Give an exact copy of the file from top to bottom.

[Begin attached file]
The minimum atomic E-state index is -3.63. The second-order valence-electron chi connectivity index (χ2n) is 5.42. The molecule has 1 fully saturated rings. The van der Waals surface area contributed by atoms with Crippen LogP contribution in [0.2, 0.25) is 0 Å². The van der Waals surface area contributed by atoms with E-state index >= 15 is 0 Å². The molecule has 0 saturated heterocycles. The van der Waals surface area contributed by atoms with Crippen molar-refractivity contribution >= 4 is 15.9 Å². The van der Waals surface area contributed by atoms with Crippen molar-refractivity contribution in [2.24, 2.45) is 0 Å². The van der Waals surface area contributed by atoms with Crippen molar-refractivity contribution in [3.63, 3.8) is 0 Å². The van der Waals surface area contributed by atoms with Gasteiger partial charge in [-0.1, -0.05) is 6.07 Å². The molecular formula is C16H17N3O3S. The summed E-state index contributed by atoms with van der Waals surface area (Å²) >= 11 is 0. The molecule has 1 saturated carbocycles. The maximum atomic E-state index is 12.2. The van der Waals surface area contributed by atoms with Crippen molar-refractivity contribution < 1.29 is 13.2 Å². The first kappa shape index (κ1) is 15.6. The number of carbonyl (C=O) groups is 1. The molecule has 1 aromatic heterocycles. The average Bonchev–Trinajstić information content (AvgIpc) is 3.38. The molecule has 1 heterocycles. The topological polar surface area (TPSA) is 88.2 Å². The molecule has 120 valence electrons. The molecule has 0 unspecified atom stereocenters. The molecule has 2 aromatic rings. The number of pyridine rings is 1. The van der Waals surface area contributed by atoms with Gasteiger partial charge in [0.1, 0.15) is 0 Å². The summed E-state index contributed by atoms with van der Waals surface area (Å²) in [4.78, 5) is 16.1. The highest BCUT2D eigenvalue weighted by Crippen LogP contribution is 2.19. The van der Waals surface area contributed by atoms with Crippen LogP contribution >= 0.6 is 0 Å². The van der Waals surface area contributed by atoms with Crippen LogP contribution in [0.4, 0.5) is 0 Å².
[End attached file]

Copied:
The minimum atomic E-state index is -3.63. The second-order valence-electron chi connectivity index (χ2n) is 5.42. The molecule has 1 fully saturated rings. The van der Waals surface area contributed by atoms with Crippen LogP contribution in [0.2, 0.25) is 0 Å². The van der Waals surface area contributed by atoms with E-state index >= 15 is 0 Å². The molecule has 0 saturated heterocycles. The van der Waals surface area contributed by atoms with Crippen molar-refractivity contribution >= 4 is 15.9 Å². The van der Waals surface area contributed by atoms with Crippen molar-refractivity contribution in [2.24, 2.45) is 0 Å². The van der Waals surface area contributed by atoms with Crippen molar-refractivity contribution in [3.63, 3.8) is 0 Å². The van der Waals surface area contributed by atoms with Gasteiger partial charge in [-0.1, -0.05) is 6.07 Å². The molecular formula is C16H17N3O3S. The summed E-state index contributed by atoms with van der Waals surface area (Å²) >= 11 is 0. The molecule has 1 saturated carbocycles. The maximum atomic E-state index is 12.2. The van der Waals surface area contributed by atoms with Crippen molar-refractivity contribution < 1.29 is 13.2 Å². The first kappa shape index (κ1) is 15.6. The number of carbonyl (C=O) groups is 1. The molecule has 1 aromatic heterocycles. The average Bonchev–Trinajstić information content (AvgIpc) is 3.38. The molecule has 1 heterocycles. The topological polar surface area (TPSA) is 88.2 Å². The molecule has 120 valence electrons. The molecule has 0 unspecified atom stereocenters. The molecule has 2 aromatic rings. The number of pyridine rings is 1. The van der Waals surface area contributed by atoms with Gasteiger partial charge in [0.1, 0.15) is 0 Å². The summed E-state index contributed by atoms with van der Waals surface area (Å²) in [4.78, 5) is 16.1. The highest BCUT2D eigenvalue weighted by Crippen LogP contribution is 2.19. The van der Waals surface area contributed by atoms with Crippen LogP contribution >= 0.6 is 0 Å². The van der Waals surface area contributed by atoms with Crippen LogP contribution in [0.4, 0.5) is 0 Å².